Dutton’s duplicity laid bare

0
1210

The dichotomy that is Peter Dutton is perhaps best revealed by the stark contrast between his treatment of a European au pair who was due to be deported from the country in 2018, and a Tamil family of four who, at the time of writing, sit nervously in a Christmas Island detention centre. Last year, the Minister for Home Affairs intervened promptly to prevent the deportation of an Italian au pair employed by his former Queensland Police colleague, with senior officials being called upon late at night to ensure the young woman did not even spend a single night in detention. Yet despite repeated pleas on both sides of the
political divide, Dutton remains unmoved by the plight of Nadesalingam, Priya and their two children Kopika, 4, and Tharunicaa, 2, as they seek to return to their home of Biloela in
Central Queensland.
The Nades couple, who came separately to Australia by boat in 2012 in 2013, still carry with them the physical and mental scars of the bloody Sri Lankan civil war which has displaced hundreds of thousands of Sri Lankan Tamils. Priya saw her fiancé and five other men from her village being burned alive, while Nades bears scars and shrapnel from a bomb detonated by government forces.
Having fled the conflict and settled in Australia, where their two young girls were born, the family have been fighting their latest battle from the confines of a Melbourne detention centre since Priya’s bridging visa expired in March 2018. Before that, the family had spent three years building a life in the rural community of Biloela, where Nades works in the local
meatworks. It was 5 in the morning when that world was torn from them, with the then 7 month-old Tharunicaa and 2 year- old Kopika taken from their beds and the family given just ten minutes to pack up their lives before they were transported to the MITA detention centre in Melbourne.
Last month, the Nades family was initially deported by the Australian government by private charter plane bound for Sri Lanka from Melbourne – incidentally, under a three-year contract with the company Skytraders valued at $78 million. It was only a last-minute Federal Court injunction that halted the flight and forced it to land in Darwin, with the court ordering that the family must not be expelled until a further hearing is held regarding the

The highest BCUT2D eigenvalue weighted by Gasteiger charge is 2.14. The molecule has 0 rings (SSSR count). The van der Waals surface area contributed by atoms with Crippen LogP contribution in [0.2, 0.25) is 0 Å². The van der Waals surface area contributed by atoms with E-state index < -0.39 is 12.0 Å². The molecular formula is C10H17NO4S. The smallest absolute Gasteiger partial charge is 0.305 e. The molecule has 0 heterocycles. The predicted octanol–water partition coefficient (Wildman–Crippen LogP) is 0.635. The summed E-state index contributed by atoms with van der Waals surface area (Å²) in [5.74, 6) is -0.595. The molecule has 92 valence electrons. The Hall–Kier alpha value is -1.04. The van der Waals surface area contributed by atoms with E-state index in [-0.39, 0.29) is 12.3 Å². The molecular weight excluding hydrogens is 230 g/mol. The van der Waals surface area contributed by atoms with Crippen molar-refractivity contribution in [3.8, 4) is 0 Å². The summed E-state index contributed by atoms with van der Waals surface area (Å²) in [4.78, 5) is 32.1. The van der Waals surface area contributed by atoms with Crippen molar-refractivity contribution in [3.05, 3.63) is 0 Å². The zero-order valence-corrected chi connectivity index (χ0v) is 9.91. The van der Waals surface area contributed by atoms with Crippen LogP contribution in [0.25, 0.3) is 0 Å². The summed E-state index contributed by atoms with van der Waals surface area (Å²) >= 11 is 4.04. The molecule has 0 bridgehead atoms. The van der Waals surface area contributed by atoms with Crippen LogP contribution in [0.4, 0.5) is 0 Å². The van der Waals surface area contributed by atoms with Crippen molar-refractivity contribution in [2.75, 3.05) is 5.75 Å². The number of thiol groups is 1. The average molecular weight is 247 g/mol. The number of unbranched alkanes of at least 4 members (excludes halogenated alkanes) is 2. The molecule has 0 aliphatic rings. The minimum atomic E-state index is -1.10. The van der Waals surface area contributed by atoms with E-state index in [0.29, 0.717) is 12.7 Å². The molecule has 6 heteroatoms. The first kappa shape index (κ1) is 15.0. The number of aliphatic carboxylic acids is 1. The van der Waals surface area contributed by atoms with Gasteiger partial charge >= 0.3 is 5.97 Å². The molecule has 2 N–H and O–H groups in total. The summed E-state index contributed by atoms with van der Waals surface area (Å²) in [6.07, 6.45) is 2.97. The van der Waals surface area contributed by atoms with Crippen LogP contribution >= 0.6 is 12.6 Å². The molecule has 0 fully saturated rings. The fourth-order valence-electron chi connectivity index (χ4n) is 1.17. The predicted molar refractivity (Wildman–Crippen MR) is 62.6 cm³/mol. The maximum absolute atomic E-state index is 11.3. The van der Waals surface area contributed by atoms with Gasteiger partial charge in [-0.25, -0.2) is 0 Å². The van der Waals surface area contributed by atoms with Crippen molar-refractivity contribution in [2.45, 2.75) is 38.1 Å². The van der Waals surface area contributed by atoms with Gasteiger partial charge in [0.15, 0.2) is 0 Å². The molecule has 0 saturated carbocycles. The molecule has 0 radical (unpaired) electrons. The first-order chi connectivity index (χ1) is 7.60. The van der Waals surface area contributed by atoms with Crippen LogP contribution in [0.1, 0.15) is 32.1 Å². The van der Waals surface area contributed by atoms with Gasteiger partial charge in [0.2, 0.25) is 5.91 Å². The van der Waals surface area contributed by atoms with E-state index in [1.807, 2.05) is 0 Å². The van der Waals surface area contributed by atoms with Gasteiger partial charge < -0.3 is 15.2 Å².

younger daughter’s claims for asylum protection.
Yet that reprieve only saw the family flown to Christmas Island, creating logistical issues for lawyers seeking access to the family, while raising concerns for the welfare of the young children. Aran Mylvaganam of the Tamil Refugee Council noted, “The children are constantly crying. Kopika is feeling very lonely, and they are the only refugees on Christmas Island at the moment”.
The family, its lawyers and its supporters across the country argue that Sri Lanka continues to be unsafe for Tamils, particularly since the replacement of Prime Minister Ranil Wickremesinghe with feared former President and strongman Mahinda Rajapaksa in October last year, as well as due to the family’s now public profile. “It is not safe for my husband, it is not safe for me because of the government,” says Priya. “We are all over the news. They know [Nades] has been in the LTTE (Tamil Tigers)”.
Dutton disagreed with that assessment, arguing that the family should “accept that they are not refugees, they’re not owed protection by our country”.
Yet Dutton’s statement entirely misses the point: the argument is not whether protection is “owed” by Australia. That battle has already been fought in the courts, albeit raising other issues regarding the way Australian law deals with settled asylum seekers. After all, the judiciary can only apply the law as it is written.
The point is that Dutton and his Ministry saw fit to forcibly remove from Australia a young, well-liked and hardworking family settled outside the congested capital cities, while having in the recent past exercised all available powers to ensure the residency of those from European backgrounds in far less compelling circumstances. In this sense, Dutton has not only the power but the responsibility to exercise his discretion more consistently and with greater regard to the principles of natural justice.
Even conservative commentator Alan Jones – whose own views regarding immigration are typically aligned in every respect with the Coalition’s – has called on the government to abandon the deportation, calling the situation “shameful”.
It is indeed embarrassing, even with Australia’s dismal human rights record, that the government can so wantonly disregard not only the views of its constituents, but the very mantra which brought it into power: “If you have a go, you get a go”. For Dutton and Morrison, that philosophy comes with a very important footnote: getting a go depends on the colour of your skin and the socio-political capital of those whose company you
keep.